March 24, 2005 in City

RPS ruling pits city vs. its ex-bond attorney

By The Spokesman-Review
 

RPS

Bonds

The city paid some $32 million to buy up the bonds for the garage but can’t recover the full amount without suing its former bond counsel.

The federal lawsuit over the River Park Square parking garage started more than three years ago as a many-sided legal brawl. Wednesday it was reduced to a head-to-head fight between the city of Spokane and its former bond counsel.

A federal judge ruled the city already has collected all the money it is entitled to get from most of its former co-defendants under any claims that they contributed to the problem and should help pay the costs of solving it.

Although the city paid some $32 million last April to buy up the bonds for the financially troubled garage, it can’t recover that full amount from everyone else involved in the dispute, U.S. District Court Judge Edward Shea said. Instead, it’s limited to a portion of the bonds involved in the lawsuit, and a formula that considers the market value of those bonds – an amount that totals $18.3 million.

The value of out-of-court settlements the city has negotiated with other defendants already tops that amount, he said.

To get any more money, the city will have to convince a jury that its former bond attorney, Roy Koegen, and his former firm, Perkins Coie, were guilty of legal malpractice for the advice surrounding the sale of the bonds and the purchase of the garage.

Laurel Siddoway, the city’s special attorney for River Park Square issues, said the city will be seeking to recover “everything paid out that we haven’t collected” – from the total cost of the bonds to loans for garage expenses that haven’t been repaid to attorneys fees – from the law firm.

“We’ll be going after Perkins for all of our damages,” she said. “It’s pretty clear we’re going to trial April 21.”

The law firm, however, seems ready to argue that the city shouldn’t get anything else. Ralph Cromwell, an attorney for Perkins Coie, told Shea the judge’s ruling “took a big chunk” out of the malpractice claim.

“They have no damages. They are whole,” Cromwell argued.

Shea’s ruling means Prudential Securities Inc., the bond underwriter and the only other defendant who had refused to settle with the city, will be dropped from the trial and pay nothing to the city.

The garage is part of a $110 million renovation of River Park Square, which was proposed in the mid-1990s as a way to revitalize downtown Spokane’s declining retail shopping district. The city agreed to a complicated public-private partnership with the mall’s owners, the development companies affiliated with Cowles Publishing Co.

Cowles Publishing also owns The Spokesman-Review and other news media outlets.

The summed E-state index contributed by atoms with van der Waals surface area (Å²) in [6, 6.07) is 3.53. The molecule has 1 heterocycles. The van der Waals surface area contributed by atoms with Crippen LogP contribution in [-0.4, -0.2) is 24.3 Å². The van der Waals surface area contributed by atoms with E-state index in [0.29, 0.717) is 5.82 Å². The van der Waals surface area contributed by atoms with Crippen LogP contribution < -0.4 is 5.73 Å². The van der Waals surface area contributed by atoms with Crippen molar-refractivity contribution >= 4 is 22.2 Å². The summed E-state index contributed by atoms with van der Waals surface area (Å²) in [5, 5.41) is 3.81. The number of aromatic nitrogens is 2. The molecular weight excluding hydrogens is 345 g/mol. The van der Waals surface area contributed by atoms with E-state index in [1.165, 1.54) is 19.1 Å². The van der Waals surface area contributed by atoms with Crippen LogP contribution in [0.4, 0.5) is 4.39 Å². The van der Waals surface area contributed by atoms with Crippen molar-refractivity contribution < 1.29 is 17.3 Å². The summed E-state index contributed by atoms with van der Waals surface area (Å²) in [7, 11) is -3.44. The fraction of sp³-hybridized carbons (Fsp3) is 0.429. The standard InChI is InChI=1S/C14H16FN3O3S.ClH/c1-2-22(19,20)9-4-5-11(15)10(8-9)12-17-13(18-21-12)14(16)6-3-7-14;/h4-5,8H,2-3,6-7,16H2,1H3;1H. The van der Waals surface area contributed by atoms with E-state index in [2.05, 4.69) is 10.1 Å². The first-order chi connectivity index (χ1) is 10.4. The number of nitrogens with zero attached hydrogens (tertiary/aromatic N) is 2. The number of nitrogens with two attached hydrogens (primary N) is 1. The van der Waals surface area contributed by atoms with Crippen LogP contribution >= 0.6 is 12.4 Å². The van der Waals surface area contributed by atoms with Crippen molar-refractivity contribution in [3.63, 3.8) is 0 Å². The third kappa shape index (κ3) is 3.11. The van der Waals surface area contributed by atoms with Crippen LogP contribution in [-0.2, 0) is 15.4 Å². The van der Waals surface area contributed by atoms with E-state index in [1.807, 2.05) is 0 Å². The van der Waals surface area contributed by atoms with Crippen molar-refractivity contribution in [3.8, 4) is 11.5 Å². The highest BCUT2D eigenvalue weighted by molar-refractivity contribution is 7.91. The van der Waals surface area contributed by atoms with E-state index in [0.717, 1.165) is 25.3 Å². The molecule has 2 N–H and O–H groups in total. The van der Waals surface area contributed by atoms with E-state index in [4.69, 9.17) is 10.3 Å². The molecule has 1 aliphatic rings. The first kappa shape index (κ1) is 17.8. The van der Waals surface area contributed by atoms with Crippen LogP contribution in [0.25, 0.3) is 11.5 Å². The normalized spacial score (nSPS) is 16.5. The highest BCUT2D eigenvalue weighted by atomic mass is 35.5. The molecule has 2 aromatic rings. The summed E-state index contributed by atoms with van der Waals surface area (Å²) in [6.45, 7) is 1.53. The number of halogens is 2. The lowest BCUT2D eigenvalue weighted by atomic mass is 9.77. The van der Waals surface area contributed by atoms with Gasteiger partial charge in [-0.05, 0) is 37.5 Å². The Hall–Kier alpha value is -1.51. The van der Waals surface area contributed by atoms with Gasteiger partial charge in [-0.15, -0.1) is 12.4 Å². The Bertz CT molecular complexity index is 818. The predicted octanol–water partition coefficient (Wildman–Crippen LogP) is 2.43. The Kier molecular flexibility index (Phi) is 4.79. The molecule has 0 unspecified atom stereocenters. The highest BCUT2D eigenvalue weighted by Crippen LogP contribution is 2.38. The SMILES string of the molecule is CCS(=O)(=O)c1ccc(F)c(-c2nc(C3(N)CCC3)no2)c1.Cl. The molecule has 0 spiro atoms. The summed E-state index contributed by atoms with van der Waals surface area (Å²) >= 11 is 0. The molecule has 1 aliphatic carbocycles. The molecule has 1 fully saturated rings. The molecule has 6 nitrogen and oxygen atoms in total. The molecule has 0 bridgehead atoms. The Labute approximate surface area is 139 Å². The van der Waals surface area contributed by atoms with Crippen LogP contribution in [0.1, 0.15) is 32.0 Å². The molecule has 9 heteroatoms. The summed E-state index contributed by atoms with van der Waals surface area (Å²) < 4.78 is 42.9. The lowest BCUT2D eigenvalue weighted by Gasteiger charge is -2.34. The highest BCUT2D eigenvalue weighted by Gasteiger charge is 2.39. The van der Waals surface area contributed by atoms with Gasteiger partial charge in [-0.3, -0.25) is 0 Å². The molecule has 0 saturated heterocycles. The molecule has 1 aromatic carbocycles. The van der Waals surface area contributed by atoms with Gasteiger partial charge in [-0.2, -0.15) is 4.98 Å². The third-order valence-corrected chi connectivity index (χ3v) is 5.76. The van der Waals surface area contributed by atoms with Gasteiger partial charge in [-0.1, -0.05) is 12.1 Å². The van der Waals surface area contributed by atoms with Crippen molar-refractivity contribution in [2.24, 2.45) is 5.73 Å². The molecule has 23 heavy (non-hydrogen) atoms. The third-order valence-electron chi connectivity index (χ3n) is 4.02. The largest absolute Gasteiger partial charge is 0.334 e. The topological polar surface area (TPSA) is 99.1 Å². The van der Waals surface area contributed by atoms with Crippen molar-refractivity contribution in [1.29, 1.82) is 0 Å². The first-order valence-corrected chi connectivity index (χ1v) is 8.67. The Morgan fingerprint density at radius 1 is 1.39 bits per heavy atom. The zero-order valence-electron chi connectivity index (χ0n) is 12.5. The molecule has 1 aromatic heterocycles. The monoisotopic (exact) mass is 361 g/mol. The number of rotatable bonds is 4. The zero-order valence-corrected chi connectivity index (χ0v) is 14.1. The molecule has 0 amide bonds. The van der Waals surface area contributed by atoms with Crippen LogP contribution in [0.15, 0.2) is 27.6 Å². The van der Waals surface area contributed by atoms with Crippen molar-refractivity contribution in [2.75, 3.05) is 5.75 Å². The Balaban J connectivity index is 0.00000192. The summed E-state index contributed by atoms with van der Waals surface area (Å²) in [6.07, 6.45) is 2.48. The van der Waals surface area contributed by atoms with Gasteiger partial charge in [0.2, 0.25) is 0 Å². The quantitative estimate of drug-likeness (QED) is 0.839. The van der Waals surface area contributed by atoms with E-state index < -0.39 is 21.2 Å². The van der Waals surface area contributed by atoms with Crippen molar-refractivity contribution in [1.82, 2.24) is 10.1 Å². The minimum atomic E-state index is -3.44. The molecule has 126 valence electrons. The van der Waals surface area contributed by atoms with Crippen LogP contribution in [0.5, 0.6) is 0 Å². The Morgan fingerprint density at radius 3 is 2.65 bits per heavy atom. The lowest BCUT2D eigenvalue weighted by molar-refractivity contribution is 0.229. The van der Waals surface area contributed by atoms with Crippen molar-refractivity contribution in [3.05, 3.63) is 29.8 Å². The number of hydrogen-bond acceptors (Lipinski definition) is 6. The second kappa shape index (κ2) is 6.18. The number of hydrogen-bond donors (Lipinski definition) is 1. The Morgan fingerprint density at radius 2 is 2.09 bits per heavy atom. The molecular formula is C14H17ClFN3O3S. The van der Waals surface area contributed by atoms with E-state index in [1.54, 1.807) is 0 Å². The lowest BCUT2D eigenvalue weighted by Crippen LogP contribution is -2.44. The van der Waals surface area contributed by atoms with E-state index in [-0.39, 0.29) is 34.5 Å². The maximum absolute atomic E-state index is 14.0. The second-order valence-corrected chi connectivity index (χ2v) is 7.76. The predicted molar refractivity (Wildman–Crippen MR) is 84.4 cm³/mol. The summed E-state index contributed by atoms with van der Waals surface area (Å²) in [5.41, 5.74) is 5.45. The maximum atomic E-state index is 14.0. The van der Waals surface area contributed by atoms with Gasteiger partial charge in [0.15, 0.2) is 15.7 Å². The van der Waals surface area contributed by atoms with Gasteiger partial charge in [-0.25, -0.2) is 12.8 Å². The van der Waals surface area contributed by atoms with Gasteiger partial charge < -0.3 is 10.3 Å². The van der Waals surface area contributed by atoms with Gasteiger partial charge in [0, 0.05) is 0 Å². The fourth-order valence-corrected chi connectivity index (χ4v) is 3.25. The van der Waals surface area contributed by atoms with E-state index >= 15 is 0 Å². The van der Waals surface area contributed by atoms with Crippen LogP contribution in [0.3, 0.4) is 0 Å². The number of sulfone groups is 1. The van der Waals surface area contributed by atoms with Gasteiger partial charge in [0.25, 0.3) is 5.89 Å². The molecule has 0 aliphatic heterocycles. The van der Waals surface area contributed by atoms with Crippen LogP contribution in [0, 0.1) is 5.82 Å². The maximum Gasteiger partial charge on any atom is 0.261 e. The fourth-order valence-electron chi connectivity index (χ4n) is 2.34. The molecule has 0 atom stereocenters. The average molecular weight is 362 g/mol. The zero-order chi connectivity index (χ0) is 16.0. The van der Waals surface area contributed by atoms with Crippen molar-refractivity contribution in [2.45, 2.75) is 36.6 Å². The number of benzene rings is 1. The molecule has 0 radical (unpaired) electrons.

The purchase price of the garage was negotiated based on revenue projections that proved wildly optimistic, and when the garage opened it could not cover all of its expenses. When the city’s parking agency asked for a loan to cover some of those expenses, the City Council refused to follow an ordinance that required such a loan, saying it might never be repaid.

As the legal battles mounted, the value of the bonds dropped and investors eventually sued the city, the mall developer, their lawyers, financial advisers and consultants for securities fraud.

Although the city paid full price for the bonds when buying them up last year, Shea said the market value was only 67 cents on the dollar. That value was affected by two things, he said. One was the garage’s inability to generate the projected revenues.

The other was “a change in city government and the unrelenting effort to avoid its obligation” to make the loan, he said.

“When the city said, ‘We’re not loaning the money, we don’t have to,’ that made (the bond’s value) completely uncertain,” Shea said.

The city may have had good reasons for buying up all the bonds last April, not just the ones held by the investors who were plaintiffs in the federal securities fraud lawsuit, Shea said. It was facing mounting legal costs, its bond ratings had been lowered, it had nearly $8 million in escrow that it couldn’t use, and its federal block grants were being siphoned off to repay a federally guaranteed loan.

“It’s a very complex situation,” he said. “It may be that the best and most prudent settlement was a global resolution (of investor’s claims) by buying the bonds.”

Shea’s ruling means that if the city can’t convince a jury Koegen and Perkins Coie committed legal malpractice, city taxpayers will be stuck with the lion’s share of the cost of buying up the bonds. For example, although the city’s settlement with the mall’s developer totals about $8 million, only about $2 million is applied to the bonds, with the remainder set aside to help pay off the federally guaranteed loan. The $500,000 settlement with the mall’s former manager, RWR Management Co., is contingent on that company’s insurance carrier paying the claim.

And while the city received title to the garage after it bought up the bonds, it gave the garage to the mall’s owner as part of the settlement with the development companies.

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